Jury Duty Process
If you have received a jury summons in the mail and been tempted to rip it up, throw it in the garbage or otherwise ignore it, you aren’t alone. Jury duty means time off of work and a general upheaval to your schedule. Yes, it’s your civic duty, but no one said you had to be happy about it.
Thoughts of jury duty turn to time off work, difficulties finding a sitter or even having to miss class. Talk to your friend or family member and chances are they will tell you they find the thought of jury duty as an inconvenience.
You may be tempted to take the lid off the trash can and throw the slip in, but it’s important to know that a jury summons isn’t an invitation, it’s a legal order. Chances are high that you won’t even be picked for the actual jury, and ignoring the notice can be more trouble than you’re willing to take on.
- Approximately 67% of Americans believe serving on a jury is part of being a good citizen.
- About 15% of citizens receive a jury summons each year.
- Only about 5% of people end up seated on a jury during a given year.
Possible Penalties for Missing Jury Duty
The penalties you may be hit with if you decide to skip out on jury duty vary depending on whether you have been called to local or state court. They also vary from jurisdiction to jurisdiction and state to state.
In general, if you call and apologize for missing your jury duty for the first time, you may receive a stern warning and get rescheduled. After the first time, you can expect to be fined or, in some cases, jailed for choosing to shirk your duty. In Fayetteville, GA, for example, a man was sentenced to three days in jail in 1999 because he ignored jury duty. In 2003, Massachusetts leveled fines against close to 48,000 people who decided to miss jury duty. Los Angeles County and New York County have fined people as well.
You May Get a Little Bonus
Officials in the criminal justice system know that people don’t want to get “stuck” with jury duty. Some have come up with incentives to get people to show up. In some areas, people are compensated up to $15 a day for participating.
In other areas, people are given cheaper or free parking, coupons to local restaurants and more. $15 a day may not sound like much, and it isn’t if you get assigned to a lengthy case, so some jurisdictions are looking to up the amount of compensation for those actually sitting on a jury.
Top Four Myths Surrounding Jury Duty
When it comes to jury duty — or getting out of it — everyone knows someone who knows something. Let’s take a look at the top four myths surrounding jury duty.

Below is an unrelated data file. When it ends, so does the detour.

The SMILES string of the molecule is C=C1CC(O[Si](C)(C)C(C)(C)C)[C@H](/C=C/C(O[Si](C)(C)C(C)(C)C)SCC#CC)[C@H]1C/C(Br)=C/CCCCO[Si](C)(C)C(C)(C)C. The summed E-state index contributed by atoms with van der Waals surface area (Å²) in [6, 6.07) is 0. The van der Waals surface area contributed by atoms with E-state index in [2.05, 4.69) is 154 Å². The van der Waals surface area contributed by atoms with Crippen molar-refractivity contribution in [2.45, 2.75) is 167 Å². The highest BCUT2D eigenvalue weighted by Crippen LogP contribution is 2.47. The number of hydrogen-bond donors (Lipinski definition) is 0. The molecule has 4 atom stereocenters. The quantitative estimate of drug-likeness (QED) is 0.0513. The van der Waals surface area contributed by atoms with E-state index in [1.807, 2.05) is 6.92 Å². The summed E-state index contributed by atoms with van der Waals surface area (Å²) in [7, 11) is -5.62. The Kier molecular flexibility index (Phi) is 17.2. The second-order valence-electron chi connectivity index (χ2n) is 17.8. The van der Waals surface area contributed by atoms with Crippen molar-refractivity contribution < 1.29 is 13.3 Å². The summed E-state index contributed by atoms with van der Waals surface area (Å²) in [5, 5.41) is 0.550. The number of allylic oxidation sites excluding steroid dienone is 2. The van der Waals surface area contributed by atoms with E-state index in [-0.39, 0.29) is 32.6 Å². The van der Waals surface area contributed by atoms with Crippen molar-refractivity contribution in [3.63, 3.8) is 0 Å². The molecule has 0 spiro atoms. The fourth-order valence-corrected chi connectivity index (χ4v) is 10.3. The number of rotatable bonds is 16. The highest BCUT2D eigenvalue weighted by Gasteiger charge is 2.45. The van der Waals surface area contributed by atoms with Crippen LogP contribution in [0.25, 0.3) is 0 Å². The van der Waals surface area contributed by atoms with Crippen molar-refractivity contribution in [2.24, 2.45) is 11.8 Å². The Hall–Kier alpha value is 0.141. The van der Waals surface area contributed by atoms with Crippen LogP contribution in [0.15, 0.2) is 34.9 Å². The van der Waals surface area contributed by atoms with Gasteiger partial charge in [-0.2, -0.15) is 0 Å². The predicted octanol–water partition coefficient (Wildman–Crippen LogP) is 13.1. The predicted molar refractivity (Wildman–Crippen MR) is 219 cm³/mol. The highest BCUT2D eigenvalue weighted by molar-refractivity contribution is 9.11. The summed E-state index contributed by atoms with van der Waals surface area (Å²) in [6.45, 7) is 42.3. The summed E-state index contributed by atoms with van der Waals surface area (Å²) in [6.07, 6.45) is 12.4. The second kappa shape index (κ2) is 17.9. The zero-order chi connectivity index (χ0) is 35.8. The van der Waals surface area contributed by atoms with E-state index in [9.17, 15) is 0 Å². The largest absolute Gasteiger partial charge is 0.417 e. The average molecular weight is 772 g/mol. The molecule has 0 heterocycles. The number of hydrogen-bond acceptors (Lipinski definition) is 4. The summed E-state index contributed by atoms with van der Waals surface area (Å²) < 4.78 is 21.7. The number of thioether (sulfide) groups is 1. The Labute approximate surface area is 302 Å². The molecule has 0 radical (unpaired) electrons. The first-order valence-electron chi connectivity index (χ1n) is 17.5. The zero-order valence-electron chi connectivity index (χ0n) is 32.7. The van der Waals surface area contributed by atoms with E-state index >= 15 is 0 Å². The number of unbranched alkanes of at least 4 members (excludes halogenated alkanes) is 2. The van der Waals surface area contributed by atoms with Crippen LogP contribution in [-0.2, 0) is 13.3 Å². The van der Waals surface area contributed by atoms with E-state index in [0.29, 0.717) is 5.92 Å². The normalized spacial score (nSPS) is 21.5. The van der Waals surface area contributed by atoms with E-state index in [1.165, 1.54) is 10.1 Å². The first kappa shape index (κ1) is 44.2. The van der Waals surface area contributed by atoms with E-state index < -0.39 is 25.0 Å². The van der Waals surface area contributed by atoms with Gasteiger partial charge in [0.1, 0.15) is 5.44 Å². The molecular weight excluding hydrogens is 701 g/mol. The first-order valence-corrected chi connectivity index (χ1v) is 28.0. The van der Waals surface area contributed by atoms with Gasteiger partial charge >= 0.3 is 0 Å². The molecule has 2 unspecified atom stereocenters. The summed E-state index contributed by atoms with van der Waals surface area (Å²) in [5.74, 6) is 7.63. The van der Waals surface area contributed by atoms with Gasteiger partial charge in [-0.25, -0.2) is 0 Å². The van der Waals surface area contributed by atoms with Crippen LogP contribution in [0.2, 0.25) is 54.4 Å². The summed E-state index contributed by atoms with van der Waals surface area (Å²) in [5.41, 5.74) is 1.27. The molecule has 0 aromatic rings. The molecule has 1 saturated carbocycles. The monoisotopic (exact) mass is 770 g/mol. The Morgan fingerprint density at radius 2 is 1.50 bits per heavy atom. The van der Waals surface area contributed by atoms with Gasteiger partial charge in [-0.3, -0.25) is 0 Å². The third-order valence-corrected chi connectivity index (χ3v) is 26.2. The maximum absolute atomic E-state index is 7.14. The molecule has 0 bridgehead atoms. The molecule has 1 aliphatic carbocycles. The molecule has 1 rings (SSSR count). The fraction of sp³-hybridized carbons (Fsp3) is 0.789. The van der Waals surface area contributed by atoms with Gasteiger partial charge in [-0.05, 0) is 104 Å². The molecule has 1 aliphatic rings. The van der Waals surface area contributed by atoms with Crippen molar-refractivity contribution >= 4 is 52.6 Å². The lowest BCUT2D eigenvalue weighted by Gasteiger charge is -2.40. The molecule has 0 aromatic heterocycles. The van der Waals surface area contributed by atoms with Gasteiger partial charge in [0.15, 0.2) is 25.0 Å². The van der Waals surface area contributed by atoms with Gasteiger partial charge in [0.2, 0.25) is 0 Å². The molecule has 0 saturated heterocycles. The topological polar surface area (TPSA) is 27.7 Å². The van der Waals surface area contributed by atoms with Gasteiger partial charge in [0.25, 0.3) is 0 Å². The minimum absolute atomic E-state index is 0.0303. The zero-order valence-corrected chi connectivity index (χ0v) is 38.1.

1) The Court Won’t Consider a Hardship
In some cases, people work in jobs where they won’t be paid if they serve on a jury. While your boss can’t fire you, they don’t necessarily have to pay you. This can cause an extreme hardship if you are chosen for jury duty and off work for a week or more. If you work for someone who won’t pay you for your time off to serve, speak up. The judge doesn’t want to cause havoc for you or your family.
You may also be able to prove a hardship if you have non-refundable travel tickets, finals at school that cannot be missed, or other life issues. It’s at the judge’s discretion of course, but if you have a valid hardship you can prove, you’ll likely be dismissed.
2) Bias Will Get You Off
It’s not unusual for people to believe that if they say they are biased in some way, the judge will automatically dismiss them. This isn’t the case. A judge and lawyers have heard all the tricks in the book when it comes to people trying to get eliminated from the jury pool.
If you think that telling the lawyers and judge that the defendant “looks guilty” is going to get you sent home, you should probably think again.
3) You’re Going to Get Fired
Like we’ve already mentioned, you can’t get fired for being ordered to serve on a jury or simply for having to go sit in the jury pool and wait to be picked. If your boss threatens to fire you, they face fines and jail time.
If your boss does threaten you, you can speak to the Trial Court Administrator or the appropriate party in the courthouse for guidance.
4) You’ll Be Away From Home for Weeks
Few cases end up with a “sequestered” jury. Your chances of ending up shuttered in a hotel room with no television and no contact with the outside world is extremely rare.
A judge often orders this as a last resort, relying on a variety of options before a decision that impacts people’s lives is made.
Our Atlanta Criminal Defense Attorneys are Here for You
You may be tempted to ignore your jury summons. You might think that no one will notice if you aren’t there. You’d be wrong. There are penalties for ignoring your civic duty that far outweigh the minor inconvenience of having to appear.
If you are charged with a crime, even if it’s for skipping jury duty, you should speak with an Atlanta criminal defense attorney as soon as possible. Give us a call today, and we’ll review the details of your charges and discuss your legal options with you during a free case evaluation. Contact office today to schedule your consultation.